However, these issues are less novel than is sometimes presented and there are important lessons from other long established two-sided markets, for example media markets have traditionally been funded by advertising but have faced competitive challenge due to rivalry from new media markets. Similarly, there has been substantial scrutiny of the interchange fees applied in relation to four party bank credit and debit cards, where mobile payment systems, other cards, and alternative payment means are affecting market dynamics.  



Joking aside, the die is cast long before you appear before a court. The process in fact starts from agreeing your instructions with counsel. For example, precisely where do these assumptions, data and “facts” come from? You need to be clear as to the scope of your evidence and your instructions, particularly where this might limit the relevance or usefulness of your evidence. 

Each word of your expert reports is likely to be closely scrutinised. Accordingly, expert reports should be written and reviewed like a share prospectus (ie, every point needs to be ticked off as to its evidence base, including contrary evidence), and the same applies to testimony. Confirming the robustness of data and facts is of crucial importance, since otherwise poor data may compromise any analysis based on that data.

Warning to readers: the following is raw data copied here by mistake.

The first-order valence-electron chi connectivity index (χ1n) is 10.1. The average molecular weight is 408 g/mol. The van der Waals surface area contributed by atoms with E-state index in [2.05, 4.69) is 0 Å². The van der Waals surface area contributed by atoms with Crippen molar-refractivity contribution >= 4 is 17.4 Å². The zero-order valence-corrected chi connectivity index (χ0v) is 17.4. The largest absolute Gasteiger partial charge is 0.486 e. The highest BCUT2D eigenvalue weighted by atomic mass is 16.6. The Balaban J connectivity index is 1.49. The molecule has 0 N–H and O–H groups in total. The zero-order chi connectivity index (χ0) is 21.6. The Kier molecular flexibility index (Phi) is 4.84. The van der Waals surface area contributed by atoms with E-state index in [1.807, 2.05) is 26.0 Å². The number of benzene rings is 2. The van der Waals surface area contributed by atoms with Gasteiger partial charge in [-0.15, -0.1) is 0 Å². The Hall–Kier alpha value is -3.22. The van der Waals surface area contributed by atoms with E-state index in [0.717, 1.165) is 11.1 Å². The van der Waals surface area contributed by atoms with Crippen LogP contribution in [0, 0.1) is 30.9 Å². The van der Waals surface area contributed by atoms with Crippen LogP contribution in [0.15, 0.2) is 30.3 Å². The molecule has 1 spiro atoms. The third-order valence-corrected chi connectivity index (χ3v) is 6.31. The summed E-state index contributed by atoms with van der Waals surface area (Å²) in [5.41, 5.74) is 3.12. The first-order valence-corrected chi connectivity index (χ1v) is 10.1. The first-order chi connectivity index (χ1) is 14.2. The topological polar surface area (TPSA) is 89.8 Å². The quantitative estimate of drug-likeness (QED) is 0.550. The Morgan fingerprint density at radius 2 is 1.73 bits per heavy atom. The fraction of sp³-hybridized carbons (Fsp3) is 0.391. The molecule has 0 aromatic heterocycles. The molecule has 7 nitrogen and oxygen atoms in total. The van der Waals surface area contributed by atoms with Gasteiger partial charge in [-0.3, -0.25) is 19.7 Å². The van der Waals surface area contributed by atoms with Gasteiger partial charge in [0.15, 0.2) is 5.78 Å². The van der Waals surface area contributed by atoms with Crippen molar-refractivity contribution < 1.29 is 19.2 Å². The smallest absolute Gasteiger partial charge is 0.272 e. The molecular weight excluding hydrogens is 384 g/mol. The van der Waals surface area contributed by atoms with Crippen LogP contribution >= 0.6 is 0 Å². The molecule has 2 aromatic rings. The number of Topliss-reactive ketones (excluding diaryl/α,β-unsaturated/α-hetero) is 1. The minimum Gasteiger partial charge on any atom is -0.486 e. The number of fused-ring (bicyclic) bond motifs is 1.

By the time you give testimony, you should be clear as to the differences in views between the experts, carried out sensitivity analysis as the significance of the differences, and thus identified the key assumptions/data and modelling approaches where a court will need to take a view as to the right approach to take. This may be covered in a joint expert statement, but this might warrant refinement (eg, if the points of disagreement are too voluminous or complex). This should define the scope of the questions you may be asked (but see below). 

While your duties to the court vary between jurisdictions, it is important to be clear what these are. In particular, in many jurisdictions you are not meant to be an advocate for your underlying client. Even if your duties to the court are limited, ultimately for your evidence to be relevant and useful, it does need to be treated as a science experience (ie, your report need to cover hypotheses, data, method, techniques/apparatus, results, conclusions). Conclusions may be black, white or various shades of grey, and it is generally better to take a balanced view. If alternative views are credible, this should be acknowledged. Similarly, the right answer to some questions might be a range, and qualitative considerations might suggest some parts of this range are more realistic.

You also need to be clear that your audience is the court. This is the level at which your answers should be pitched, with complex points introduced simply and then elaborated on. 

All of the above, of course, applies to the written reports as well as oral testimony. In this context, once you have taken care with your written reports, you then merely need to prepare to give oral testimony… You self-evidently need to know your reports, the opposing reports, and the relevant facts/witness evidence. You should prepare your answers to likely questions in advance.